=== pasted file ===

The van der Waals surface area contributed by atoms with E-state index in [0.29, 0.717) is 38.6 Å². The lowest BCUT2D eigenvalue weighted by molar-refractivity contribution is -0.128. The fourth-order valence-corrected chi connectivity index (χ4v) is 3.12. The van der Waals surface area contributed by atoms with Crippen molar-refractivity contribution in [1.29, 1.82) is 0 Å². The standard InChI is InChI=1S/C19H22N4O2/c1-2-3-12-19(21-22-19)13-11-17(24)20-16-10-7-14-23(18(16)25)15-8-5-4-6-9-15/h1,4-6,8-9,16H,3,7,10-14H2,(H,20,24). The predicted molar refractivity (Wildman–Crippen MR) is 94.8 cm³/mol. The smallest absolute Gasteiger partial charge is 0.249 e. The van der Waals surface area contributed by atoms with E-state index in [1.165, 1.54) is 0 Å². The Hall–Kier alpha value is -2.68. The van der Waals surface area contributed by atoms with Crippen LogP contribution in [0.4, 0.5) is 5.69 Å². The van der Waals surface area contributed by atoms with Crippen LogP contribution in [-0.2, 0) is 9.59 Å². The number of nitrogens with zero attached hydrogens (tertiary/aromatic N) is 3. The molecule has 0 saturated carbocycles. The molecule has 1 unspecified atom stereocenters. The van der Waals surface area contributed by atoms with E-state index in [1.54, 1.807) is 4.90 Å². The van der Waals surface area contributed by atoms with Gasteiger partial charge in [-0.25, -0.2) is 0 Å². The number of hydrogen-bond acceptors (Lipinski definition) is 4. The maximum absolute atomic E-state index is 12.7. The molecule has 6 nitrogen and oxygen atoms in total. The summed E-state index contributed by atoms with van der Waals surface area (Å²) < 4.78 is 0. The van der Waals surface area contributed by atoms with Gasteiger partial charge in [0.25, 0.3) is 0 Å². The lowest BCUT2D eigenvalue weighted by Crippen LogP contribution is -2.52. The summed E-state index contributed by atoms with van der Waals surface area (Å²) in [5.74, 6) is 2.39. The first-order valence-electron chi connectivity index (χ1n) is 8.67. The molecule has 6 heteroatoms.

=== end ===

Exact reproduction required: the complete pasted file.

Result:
The van der Waals surface area contributed by atoms with E-state index in [0.29, 0.717) is 38.6 Å². The lowest BCUT2D eigenvalue weighted by molar-refractivity contribution is -0.128. The fourth-order valence-corrected chi connectivity index (χ4v) is 3.12. The van der Waals surface area contributed by atoms with Crippen molar-refractivity contribution in [1.29, 1.82) is 0 Å². The standard InChI is InChI=1S/C19H22N4O2/c1-2-3-12-19(21-22-19)13-11-17(24)20-16-10-7-14-23(18(16)25)15-8-5-4-6-9-15/h1,4-6,8-9,16H,3,7,10-14H2,(H,20,24). The predicted molar refractivity (Wildman–Crippen MR) is 94.8 cm³/mol. The smallest absolute Gasteiger partial charge is 0.249 e. The van der Waals surface area contributed by atoms with E-state index in [1.165, 1.54) is 0 Å². The Hall–Kier alpha value is -2.68. The van der Waals surface area contributed by atoms with Crippen LogP contribution in [0.4, 0.5) is 5.69 Å². The van der Waals surface area contributed by atoms with Crippen LogP contribution in [-0.2, 0) is 9.59 Å². The number of nitrogens with zero attached hydrogens (tertiary/aromatic N) is 3. The molecule has 0 saturated carbocycles. The molecule has 1 unspecified atom stereocenters. The van der Waals surface area contributed by atoms with E-state index in [1.54, 1.807) is 4.90 Å². The van der Waals surface area contributed by atoms with Gasteiger partial charge in [-0.25, -0.2) is 0 Å². The number of hydrogen-bond acceptors (Lipinski definition) is 4. The maximum absolute atomic E-state index is 12.7. The molecule has 6 nitrogen and oxygen atoms in total. The summed E-state index contributed by atoms with van der Waals surface area (Å²) < 4.78 is 0. The van der Waals surface area contributed by atoms with Gasteiger partial charge in [0.25, 0.3) is 0 Å². The lowest BCUT2D eigenvalue weighted by Crippen LogP contribution is -2.52. The summed E-state index contributed by atoms with van der Waals surface area (Å²) in [5.74, 6) is 2.39. The first-order valence-electron chi connectivity index (χ1n) is 8.67. The molecule has 6 heteroatoms.